Dr Rowan Williams, the Archbishop of Canterbury, used his traditional Christmas Day sermon at Canterbury Cathedral to launch the broadside.
He said President Jacques Chirac’s support for a law banning religious symbols such as the Islamic hijab was unsurprising “in a secular environment that looks at religion not only with suspicion or incomprehension but with fear”.
“The proposal to ban Muslim headscarves in French schools suggests that there is still a nervousness about letting commitment show its face in public,” he said.
“Discomfort about religion or about a particular religion may be the response of an educated liberal or, at the opposite extreme, the unthinking violence of an anti-Semite.
“It isn’t easy to face the fact that sometimes the effects are similar for the believer.”
The Archbishop, who represents 70 million Anglicans worldwide, also spoke out against religious extremism and intolerance.
“Discomfort about religion or about a particular religion may be the response of an educated liberal or, at the opposite extreme, the unthinking violence of an anti-Semite. It isn’t easy to face the fact that sometimes the effects are similar for the believer”Dr Rowan Williams,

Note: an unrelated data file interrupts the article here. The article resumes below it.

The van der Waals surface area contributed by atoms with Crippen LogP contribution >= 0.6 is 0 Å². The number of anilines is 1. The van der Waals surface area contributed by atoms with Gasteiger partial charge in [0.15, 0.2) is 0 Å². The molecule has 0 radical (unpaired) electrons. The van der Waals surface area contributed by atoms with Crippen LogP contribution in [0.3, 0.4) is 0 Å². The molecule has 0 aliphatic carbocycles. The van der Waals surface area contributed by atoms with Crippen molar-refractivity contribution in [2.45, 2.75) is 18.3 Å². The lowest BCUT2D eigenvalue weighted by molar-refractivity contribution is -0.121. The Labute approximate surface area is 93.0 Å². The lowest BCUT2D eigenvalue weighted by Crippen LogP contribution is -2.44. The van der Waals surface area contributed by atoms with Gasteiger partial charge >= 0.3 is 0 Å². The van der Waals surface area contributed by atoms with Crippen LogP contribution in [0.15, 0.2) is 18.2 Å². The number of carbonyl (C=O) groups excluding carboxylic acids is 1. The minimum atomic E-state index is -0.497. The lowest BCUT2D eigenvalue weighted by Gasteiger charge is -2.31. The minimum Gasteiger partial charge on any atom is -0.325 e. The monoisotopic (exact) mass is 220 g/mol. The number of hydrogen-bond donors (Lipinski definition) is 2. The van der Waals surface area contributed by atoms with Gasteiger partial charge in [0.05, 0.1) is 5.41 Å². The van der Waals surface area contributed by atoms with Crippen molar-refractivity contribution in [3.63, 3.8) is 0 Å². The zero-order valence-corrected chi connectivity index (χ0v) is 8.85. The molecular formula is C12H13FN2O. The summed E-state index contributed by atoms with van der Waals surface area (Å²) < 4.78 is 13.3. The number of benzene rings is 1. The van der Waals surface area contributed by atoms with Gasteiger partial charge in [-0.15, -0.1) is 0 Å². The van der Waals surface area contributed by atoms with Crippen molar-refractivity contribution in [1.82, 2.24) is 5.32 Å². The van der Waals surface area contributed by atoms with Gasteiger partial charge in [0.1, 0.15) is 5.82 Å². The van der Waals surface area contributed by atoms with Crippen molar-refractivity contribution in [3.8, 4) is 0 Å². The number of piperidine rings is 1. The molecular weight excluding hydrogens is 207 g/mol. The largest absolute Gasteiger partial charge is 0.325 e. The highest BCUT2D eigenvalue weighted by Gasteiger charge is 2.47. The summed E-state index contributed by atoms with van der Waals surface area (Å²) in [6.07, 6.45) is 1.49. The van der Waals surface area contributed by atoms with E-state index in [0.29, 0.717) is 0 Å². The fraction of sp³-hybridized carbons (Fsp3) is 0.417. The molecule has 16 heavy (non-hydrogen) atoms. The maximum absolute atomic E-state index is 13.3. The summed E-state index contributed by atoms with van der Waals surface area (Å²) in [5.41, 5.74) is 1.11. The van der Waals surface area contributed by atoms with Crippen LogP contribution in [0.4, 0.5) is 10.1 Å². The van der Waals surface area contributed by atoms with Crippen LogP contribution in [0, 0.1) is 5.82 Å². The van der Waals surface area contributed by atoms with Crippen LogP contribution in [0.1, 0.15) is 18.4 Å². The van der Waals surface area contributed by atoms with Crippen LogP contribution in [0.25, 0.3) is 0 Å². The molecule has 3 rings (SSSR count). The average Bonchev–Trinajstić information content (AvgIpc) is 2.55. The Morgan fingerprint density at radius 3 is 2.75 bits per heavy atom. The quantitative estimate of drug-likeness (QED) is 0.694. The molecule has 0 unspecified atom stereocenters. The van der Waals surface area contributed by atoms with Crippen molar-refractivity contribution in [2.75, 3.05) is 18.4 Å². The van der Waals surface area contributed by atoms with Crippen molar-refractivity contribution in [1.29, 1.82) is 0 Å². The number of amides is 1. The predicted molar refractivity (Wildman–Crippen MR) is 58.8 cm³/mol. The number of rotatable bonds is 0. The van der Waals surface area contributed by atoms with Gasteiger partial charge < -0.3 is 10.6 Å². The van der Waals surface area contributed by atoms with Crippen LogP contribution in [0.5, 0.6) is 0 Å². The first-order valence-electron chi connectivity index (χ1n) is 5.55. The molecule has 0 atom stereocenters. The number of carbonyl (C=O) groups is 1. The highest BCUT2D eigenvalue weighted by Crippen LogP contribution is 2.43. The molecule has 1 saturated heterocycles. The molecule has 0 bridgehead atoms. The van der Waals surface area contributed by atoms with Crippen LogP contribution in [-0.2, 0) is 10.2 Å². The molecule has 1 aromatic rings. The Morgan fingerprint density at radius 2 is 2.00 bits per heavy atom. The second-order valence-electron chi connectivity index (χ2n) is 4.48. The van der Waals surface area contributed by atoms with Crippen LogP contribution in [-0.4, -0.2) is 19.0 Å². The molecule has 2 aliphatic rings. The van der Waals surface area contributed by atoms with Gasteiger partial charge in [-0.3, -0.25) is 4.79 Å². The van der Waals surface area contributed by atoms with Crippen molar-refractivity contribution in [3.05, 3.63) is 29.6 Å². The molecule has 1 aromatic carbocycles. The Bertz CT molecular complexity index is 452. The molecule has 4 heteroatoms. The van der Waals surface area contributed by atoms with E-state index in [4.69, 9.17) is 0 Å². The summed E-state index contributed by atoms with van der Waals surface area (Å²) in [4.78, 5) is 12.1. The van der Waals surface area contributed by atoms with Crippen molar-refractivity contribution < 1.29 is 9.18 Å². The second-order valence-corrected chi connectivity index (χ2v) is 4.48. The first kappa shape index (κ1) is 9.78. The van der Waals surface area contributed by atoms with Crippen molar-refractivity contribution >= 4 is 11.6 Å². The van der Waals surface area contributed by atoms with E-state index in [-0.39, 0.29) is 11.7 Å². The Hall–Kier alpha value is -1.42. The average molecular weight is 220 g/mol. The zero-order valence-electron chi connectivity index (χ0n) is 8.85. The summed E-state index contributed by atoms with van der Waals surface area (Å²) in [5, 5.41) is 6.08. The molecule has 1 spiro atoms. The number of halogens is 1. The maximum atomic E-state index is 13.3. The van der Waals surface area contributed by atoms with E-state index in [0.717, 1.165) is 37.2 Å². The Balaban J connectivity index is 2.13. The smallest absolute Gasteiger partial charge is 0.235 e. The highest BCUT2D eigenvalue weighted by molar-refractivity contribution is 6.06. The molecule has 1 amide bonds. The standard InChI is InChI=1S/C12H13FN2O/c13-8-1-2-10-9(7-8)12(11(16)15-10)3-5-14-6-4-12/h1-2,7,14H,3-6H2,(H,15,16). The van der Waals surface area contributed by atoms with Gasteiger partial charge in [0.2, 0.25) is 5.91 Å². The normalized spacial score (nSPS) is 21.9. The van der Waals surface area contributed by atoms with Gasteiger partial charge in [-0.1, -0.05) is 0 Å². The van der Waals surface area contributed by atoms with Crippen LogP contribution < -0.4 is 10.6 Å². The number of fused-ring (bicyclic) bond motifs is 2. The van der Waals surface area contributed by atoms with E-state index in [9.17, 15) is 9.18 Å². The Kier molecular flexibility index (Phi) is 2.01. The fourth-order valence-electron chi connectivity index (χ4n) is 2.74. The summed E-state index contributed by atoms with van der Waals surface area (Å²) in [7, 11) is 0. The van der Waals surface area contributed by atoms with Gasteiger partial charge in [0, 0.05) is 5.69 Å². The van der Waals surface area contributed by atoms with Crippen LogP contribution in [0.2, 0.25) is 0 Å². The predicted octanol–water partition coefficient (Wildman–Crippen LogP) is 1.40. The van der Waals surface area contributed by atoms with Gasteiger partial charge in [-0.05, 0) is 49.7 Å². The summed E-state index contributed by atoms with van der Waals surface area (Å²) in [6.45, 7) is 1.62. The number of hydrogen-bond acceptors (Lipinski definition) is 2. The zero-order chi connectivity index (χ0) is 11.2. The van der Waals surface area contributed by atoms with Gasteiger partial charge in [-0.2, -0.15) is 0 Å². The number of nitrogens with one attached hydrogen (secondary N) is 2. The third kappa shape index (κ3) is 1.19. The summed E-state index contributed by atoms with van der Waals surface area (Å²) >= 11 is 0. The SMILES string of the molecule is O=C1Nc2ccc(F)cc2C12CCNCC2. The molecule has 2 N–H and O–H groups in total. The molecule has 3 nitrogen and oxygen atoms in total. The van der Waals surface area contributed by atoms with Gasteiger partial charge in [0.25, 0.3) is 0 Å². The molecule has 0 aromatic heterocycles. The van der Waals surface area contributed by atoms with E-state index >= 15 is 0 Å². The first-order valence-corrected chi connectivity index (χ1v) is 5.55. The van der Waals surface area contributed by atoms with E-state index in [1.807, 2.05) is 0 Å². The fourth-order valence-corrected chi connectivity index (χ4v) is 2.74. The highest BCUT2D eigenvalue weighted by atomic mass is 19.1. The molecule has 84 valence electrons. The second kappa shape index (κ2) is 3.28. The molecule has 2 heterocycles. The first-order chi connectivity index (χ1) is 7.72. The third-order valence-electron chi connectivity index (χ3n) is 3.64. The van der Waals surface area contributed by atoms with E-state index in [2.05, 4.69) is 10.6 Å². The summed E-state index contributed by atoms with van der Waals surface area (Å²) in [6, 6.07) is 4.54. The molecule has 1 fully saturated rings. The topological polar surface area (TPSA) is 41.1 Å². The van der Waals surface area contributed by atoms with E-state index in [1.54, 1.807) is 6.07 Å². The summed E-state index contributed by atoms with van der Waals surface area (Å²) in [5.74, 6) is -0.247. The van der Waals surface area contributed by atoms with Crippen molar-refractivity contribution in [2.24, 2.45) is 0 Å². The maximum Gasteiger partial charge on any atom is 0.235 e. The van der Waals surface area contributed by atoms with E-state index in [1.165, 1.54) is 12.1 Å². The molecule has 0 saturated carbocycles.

Archbishop of Canterbury
“Alas,” he said, “religious faith has too often been the language of the powerful, the excuse for oppression, the alibi for atrocity.”
And he said religious intolerance was being given a new lease of life “by the threat of terror carried out in the name of a religion – even when representatives of that religion at every level roundly condemn such action as incompatible with faith”.
Dr Williams has been preoccupied with relations between Christians and Muslims over the past year and was a leading critic of the US-led war on Iraq.
He has also criticised the holding of Muslim prisoners without trial by the United States and Britain, saying this complicates relations with followers of Islam.
President Chirac last week declared his support for a ban on “conspicuous” religious insignia after an advisory committee said they contravened French schools’ secular nature.
He indicated he would like to see the ban written into law by the start of the next academic year.